? new ProgressField(property.Name, property.PropertyType)
                Maximum = Utilities.GetResource<object>(attribute.Maximum, 100d, Deserializers.Double)
            : null;

We check for the attribute, if it exists we return a ProgressField. The reason why I’m defaulting to a double for maximum is that it’s the type used by WPF progress bars. Also notice the parse type is object in order to allow ints and other numeric types. If the user gives some weird value here they’re in for a crash! It’s better than crashing on [Progress(Maximum = 100)] though, because 100 is not a double, which would leave the user scratching their head.

We hook this attribute to FormBuilder PropertyBuilders. Since this is will be a library default, I’m modifying the FormBuilder code, otherwise you would inject your builders in initialization code.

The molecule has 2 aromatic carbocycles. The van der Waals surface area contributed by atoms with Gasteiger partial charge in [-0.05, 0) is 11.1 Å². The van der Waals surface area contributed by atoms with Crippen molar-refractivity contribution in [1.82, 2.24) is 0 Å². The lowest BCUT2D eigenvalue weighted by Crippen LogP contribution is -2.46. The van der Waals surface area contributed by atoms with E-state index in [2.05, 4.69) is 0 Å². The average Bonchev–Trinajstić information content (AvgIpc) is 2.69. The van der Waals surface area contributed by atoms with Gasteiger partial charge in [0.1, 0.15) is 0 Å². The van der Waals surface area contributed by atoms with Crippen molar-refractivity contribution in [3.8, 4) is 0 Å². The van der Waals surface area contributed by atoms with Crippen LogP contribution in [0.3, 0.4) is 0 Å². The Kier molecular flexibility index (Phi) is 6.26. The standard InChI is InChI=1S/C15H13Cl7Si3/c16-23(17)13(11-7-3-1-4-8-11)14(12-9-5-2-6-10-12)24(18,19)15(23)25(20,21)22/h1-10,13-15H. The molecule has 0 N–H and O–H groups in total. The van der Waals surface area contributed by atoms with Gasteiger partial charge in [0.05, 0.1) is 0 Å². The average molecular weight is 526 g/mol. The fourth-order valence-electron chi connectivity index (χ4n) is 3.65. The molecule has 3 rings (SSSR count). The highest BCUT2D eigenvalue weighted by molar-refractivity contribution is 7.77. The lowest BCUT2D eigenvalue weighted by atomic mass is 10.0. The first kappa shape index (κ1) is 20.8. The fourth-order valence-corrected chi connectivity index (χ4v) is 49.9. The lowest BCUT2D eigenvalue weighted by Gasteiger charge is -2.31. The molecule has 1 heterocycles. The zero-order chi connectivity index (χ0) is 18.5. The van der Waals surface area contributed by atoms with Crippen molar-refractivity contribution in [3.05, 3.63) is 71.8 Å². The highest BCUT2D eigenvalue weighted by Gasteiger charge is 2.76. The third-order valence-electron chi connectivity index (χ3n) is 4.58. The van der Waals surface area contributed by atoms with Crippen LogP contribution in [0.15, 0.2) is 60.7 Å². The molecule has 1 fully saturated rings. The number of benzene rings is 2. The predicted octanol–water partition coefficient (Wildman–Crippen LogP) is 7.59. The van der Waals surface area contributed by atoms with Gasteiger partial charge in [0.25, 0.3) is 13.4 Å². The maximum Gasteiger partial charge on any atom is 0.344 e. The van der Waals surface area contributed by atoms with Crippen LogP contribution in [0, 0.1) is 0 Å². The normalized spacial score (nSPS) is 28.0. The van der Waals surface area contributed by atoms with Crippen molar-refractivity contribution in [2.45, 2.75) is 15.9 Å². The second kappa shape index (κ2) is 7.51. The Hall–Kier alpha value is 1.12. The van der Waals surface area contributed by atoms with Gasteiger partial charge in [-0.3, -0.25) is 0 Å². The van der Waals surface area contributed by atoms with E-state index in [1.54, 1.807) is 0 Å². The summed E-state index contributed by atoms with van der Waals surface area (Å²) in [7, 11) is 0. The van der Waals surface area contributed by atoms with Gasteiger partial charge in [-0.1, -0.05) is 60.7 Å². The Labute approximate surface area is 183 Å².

You would insert them like this:

FormBuilder.Default.PropertyBuilders.Insert(0, new ProgressBuilder());

or you would have a factory to create a new FormBuilder:

var builder = new FormBuilder();
builder.PropertyBuilders.Insert(0, new ProgressBuilder())
return builder;

The order of insertion is important, because another builder may create something else before we have the chance to evaluate the property.

Because this builder operates only when the property has the specific [Progress] attribute, we can safely insert it first. In cases when your builder is more generic you would consider its order of execution compared to other builders.

What I’ve done is that I added this in the FormBuilder source code:

PropertyBuilders = new List<IFieldBuilder>
    // Default property builders.